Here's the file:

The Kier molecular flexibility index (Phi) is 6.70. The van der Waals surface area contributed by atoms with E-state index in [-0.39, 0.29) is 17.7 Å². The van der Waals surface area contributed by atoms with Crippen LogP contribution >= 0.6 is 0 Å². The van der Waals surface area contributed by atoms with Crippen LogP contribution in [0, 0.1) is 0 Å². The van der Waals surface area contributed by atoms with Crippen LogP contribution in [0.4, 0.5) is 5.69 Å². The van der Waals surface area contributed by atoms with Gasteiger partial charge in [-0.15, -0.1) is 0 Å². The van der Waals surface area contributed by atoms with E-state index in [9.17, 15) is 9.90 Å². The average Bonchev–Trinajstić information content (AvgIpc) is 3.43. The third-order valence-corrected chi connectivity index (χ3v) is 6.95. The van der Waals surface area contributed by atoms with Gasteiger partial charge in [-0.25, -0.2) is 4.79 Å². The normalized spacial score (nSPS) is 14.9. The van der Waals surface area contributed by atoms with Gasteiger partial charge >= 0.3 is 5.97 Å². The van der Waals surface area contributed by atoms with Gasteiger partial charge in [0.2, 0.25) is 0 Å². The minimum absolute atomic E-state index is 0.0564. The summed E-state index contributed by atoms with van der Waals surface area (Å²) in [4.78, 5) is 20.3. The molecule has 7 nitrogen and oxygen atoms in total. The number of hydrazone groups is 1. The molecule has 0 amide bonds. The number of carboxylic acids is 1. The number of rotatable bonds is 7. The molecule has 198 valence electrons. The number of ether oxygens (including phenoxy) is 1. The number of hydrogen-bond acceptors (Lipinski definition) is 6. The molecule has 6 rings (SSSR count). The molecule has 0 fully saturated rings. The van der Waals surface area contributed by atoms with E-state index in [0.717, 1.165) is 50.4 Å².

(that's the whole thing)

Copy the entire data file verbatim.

The Kier molecular flexibility index (Phi) is 6.70. The van der Waals surface area contributed by atoms with E-state index in [-0.39, 0.29) is 17.7 Å². The van der Waals surface area contributed by atoms with Crippen LogP contribution >= 0.6 is 0 Å². The van der Waals surface area contributed by atoms with Crippen LogP contribution in [0, 0.1) is 0 Å². The van der Waals surface area contributed by atoms with Crippen LogP contribution in [0.4, 0.5) is 5.69 Å². The van der Waals surface area contributed by atoms with Gasteiger partial charge in [-0.15, -0.1) is 0 Å². The van der Waals surface area contributed by atoms with E-state index in [9.17, 15) is 9.90 Å². The average Bonchev–Trinajstić information content (AvgIpc) is 3.43. The third-order valence-corrected chi connectivity index (χ3v) is 6.95. The van der Waals surface area contributed by atoms with Gasteiger partial charge in [-0.25, -0.2) is 4.79 Å². The normalized spacial score (nSPS) is 14.9. The van der Waals surface area contributed by atoms with Gasteiger partial charge >= 0.3 is 5.97 Å². The van der Waals surface area contributed by atoms with Gasteiger partial charge in [0.2, 0.25) is 0 Å². The minimum absolute atomic E-state index is 0.0564. The summed E-state index contributed by atoms with van der Waals surface area (Å²) in [4.78, 5) is 20.3. The molecule has 7 nitrogen and oxygen atoms in total. The number of hydrazone groups is 1. The molecule has 0 amide bonds. The number of carboxylic acids is 1. The number of rotatable bonds is 7. The molecule has 198 valence electrons. The number of ether oxygens (including phenoxy) is 1. The number of hydrogen-bond acceptors (Lipinski definition) is 6. The molecule has 6 rings (SSSR count). The molecule has 0 fully saturated rings. The van der Waals surface area contributed by atoms with E-state index in [0.717, 1.165) is 50.4 Å².